Monthly Archives: December 2012

Posted in Antiquities, Art, J. Paul Getty Museum, Publications

Developing an Online Scholarly Museum Catalogue

Lollypop Viewer
A glimpse of the disabled "lollipop" viewer with Pendant: Divinity Holding Hares, Etruscan, 600–550 B.C. Height: 97 mm; width: 64 mm; depth: 24 mm; Diameter of suspension holes: 2.5 mm; Weight: 76 g. Gift of Gordon McLendon. The J. Paul Getty Museum, 77.AO.82

We just launched our first online scholarly catalogue, Ancient Carved Ambers in the J. Paul Getty Museum, available at museumcatalogues.getty.edu/ambers. This catalogue was a collaborative effort between our Publications team, the Museum’s curatorial and conservation staff, and the department I… More»

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Posted in Art, J. Paul Getty Museum, Photographs, Film, and Video

Day Without Art: Robert Mapplethorpe and His Artistic Shift

Self-Portrait / Robert Mapplethorpe
Self-Portrait, 1988, Robert Mapplethorpe. Platinum print, 23 1/8 x 19 in. Jointly acquired by The J. Paul Getty Trust and the Los Angeles County Museum of Art. Partial gift of The Robert Mapplethorpe Foundation; partial purchase with funds provided by The J. Paul Getty Trust and the David Geffen Foundation. © Robert Mapplethorpe Foundation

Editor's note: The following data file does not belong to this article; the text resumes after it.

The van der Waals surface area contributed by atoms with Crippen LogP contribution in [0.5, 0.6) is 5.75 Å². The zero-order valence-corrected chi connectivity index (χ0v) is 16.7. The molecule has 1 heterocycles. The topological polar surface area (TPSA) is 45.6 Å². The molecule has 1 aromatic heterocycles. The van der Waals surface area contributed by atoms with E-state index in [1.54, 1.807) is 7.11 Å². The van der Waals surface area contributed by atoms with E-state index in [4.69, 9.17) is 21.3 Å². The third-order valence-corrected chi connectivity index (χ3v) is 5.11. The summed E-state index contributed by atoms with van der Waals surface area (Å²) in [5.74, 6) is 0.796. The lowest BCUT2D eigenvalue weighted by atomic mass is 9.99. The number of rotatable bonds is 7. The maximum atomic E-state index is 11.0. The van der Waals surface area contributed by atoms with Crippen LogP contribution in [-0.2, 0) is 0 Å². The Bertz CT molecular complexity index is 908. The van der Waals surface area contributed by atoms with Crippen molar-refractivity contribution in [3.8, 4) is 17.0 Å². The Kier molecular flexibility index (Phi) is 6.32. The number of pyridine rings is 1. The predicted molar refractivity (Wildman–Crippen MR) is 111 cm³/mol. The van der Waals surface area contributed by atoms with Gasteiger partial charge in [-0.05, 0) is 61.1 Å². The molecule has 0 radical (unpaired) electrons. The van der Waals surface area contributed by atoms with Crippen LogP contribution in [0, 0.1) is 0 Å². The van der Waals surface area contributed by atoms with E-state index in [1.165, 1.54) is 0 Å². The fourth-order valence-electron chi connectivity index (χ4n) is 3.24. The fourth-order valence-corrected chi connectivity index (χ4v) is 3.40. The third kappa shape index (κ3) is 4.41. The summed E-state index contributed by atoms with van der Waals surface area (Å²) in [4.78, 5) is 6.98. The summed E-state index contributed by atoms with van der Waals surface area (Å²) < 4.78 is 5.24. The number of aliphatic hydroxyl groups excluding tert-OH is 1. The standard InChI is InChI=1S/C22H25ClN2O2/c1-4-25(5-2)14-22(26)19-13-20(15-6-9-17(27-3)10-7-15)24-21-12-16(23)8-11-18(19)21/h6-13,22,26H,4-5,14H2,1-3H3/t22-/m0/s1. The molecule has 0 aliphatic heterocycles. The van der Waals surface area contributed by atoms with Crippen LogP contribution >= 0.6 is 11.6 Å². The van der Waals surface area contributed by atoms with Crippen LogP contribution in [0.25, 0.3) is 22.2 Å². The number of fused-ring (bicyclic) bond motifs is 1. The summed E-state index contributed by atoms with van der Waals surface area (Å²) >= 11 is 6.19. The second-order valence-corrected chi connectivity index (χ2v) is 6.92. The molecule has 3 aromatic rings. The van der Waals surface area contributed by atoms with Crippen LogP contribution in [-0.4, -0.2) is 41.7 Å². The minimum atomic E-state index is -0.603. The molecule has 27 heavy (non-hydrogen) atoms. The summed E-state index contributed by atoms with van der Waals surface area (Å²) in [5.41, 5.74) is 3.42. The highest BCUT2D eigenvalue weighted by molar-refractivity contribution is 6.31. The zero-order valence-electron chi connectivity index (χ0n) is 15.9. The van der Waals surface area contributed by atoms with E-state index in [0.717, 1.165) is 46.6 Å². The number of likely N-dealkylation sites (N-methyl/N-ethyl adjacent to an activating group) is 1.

December 1, 2012, marks the 24th year that museums and other art organizations have observed Day With(out) Art in order to raise awareness about the AIDS epidemic. Although medical advances in the treatment of HIV/AIDS have improved the lives of… More»

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      everyartisthasabday:

      Botticelli’s Mystical Nativity was hidden for many centuries. Once found, it earned its name from both the unusual Nativity symbolism and Greek inscription at the top.

      Boticelli believed he was living through the Tribulation, which is clear in the mysterious inscription:

      This picture, at the end of the year 1500, in the troubles of Italy, I Alessandro, in the half-time after the time, painted, according to the eleventh chapter of Saint John, in the second woe of the Apocalypse, during the release of the devil for three-and-a-half years; then he shall be bound in the twelfth chapter and we shall see [him buried] as in this picture.

      It is the only surviving work with his signature.

      03/02/15

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